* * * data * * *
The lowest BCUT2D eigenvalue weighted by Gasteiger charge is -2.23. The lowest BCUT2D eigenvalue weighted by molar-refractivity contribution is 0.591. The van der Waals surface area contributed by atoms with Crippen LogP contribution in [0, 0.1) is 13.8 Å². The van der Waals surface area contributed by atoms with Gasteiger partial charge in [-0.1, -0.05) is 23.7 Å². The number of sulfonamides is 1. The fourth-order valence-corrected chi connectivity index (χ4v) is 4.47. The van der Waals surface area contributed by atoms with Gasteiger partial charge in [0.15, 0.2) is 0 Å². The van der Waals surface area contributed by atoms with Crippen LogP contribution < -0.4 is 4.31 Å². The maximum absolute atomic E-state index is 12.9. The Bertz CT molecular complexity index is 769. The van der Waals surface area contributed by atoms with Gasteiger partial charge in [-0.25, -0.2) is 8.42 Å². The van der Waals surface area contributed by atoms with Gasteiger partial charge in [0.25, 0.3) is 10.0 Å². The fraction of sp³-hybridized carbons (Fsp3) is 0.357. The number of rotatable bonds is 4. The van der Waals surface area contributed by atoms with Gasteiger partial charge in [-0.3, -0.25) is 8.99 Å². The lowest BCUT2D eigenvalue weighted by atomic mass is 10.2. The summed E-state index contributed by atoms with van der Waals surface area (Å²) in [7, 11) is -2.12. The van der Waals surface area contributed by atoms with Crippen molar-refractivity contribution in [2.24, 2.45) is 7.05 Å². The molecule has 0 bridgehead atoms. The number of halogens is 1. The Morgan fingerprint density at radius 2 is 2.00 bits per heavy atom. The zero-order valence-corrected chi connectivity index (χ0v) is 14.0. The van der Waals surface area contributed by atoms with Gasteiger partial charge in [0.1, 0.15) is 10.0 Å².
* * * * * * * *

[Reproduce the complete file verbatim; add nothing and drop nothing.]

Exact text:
The lowest BCUT2D eigenvalue weighted by Gasteiger charge is -2.23. The lowest BCUT2D eigenvalue weighted by molar-refractivity contribution is 0.591. The van der Waals surface area contributed by atoms with Crippen LogP contribution in [0, 0.1) is 13.8 Å². The van der Waals surface area contributed by atoms with Gasteiger partial charge in [-0.1, -0.05) is 23.7 Å². The number of sulfonamides is 1. The fourth-order valence-corrected chi connectivity index (χ4v) is 4.47. The van der Waals surface area contributed by atoms with Gasteiger partial charge in [0.15, 0.2) is 0 Å². The van der Waals surface area contributed by atoms with Crippen LogP contribution < -0.4 is 4.31 Å². The maximum absolute atomic E-state index is 12.9. The Bertz CT molecular complexity index is 769. The van der Waals surface area contributed by atoms with Gasteiger partial charge in [-0.25, -0.2) is 8.42 Å². The van der Waals surface area contributed by atoms with Gasteiger partial charge in [0.25, 0.3) is 10.0 Å². The fraction of sp³-hybridized carbons (Fsp3) is 0.357. The number of rotatable bonds is 4. The van der Waals surface area contributed by atoms with Gasteiger partial charge in [-0.3, -0.25) is 8.99 Å². The lowest BCUT2D eigenvalue weighted by atomic mass is 10.2. The summed E-state index contributed by atoms with van der Waals surface area (Å²) in [7, 11) is -2.12. The van der Waals surface area contributed by atoms with Crippen molar-refractivity contribution in [2.24, 2.45) is 7.05 Å². The molecule has 0 bridgehead atoms. The number of halogens is 1. The Morgan fingerprint density at radius 2 is 2.00 bits per heavy atom. The zero-order valence-corrected chi connectivity index (χ0v) is 14.0. The van der Waals surface area contributed by atoms with Gasteiger partial charge in [0.1, 0.15) is 10.0 Å².